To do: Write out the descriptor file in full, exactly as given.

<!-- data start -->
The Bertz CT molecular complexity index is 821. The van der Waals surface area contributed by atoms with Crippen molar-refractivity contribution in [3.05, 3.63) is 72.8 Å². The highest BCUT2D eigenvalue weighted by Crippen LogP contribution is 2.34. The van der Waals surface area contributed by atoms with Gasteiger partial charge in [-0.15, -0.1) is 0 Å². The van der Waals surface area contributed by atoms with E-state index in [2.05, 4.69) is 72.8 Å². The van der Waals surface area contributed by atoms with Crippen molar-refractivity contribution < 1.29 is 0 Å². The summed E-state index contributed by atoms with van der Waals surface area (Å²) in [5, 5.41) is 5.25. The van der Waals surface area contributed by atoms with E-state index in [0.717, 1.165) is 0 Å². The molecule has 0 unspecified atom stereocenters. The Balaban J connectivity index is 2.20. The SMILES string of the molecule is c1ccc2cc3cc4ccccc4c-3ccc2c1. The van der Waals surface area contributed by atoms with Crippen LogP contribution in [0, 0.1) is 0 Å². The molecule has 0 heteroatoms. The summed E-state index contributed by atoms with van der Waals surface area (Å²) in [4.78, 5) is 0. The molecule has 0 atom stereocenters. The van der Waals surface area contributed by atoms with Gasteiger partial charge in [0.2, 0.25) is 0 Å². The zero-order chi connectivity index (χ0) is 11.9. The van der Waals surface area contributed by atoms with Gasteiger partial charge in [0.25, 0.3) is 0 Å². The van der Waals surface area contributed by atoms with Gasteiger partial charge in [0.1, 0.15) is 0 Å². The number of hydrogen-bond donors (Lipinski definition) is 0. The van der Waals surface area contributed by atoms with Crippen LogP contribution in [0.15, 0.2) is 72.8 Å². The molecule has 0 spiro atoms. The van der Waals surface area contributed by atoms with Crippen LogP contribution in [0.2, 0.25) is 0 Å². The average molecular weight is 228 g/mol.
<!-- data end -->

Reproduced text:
The Bertz CT molecular complexity index is 821. The van der Waals surface area contributed by atoms with Crippen molar-refractivity contribution in [3.05, 3.63) is 72.8 Å². The highest BCUT2D eigenvalue weighted by Crippen LogP contribution is 2.34. The van der Waals surface area contributed by atoms with Gasteiger partial charge in [-0.15, -0.1) is 0 Å². The van der Waals surface area contributed by atoms with E-state index in [2.05, 4.69) is 72.8 Å². The van der Waals surface area contributed by atoms with Crippen molar-refractivity contribution < 1.29 is 0 Å². The summed E-state index contributed by atoms with van der Waals surface area (Å²) in [5, 5.41) is 5.25. The van der Waals surface area contributed by atoms with E-state index in [0.717, 1.165) is 0 Å². The molecule has 0 unspecified atom stereocenters. The Balaban J connectivity index is 2.20. The SMILES string of the molecule is c1ccc2cc3cc4ccccc4c-3ccc2c1. The van der Waals surface area contributed by atoms with Crippen LogP contribution in [0, 0.1) is 0 Å². The molecule has 0 heteroatoms. The summed E-state index contributed by atoms with van der Waals surface area (Å²) in [4.78, 5) is 0. The molecule has 0 atom stereocenters. The van der Waals surface area contributed by atoms with Gasteiger partial charge in [0.2, 0.25) is 0 Å². The zero-order chi connectivity index (χ0) is 11.9. The van der Waals surface area contributed by atoms with Gasteiger partial charge in [0.25, 0.3) is 0 Å². The van der Waals surface area contributed by atoms with Gasteiger partial charge in [0.1, 0.15) is 0 Å². The number of hydrogen-bond donors (Lipinski definition) is 0. The van der Waals surface area contributed by atoms with Crippen LogP contribution in [0.15, 0.2) is 72.8 Å². The molecule has 0 spiro atoms. The van der Waals surface area contributed by atoms with Crippen LogP contribution in [0.2, 0.25) is 0 Å². The average molecular weight is 228 g/mol.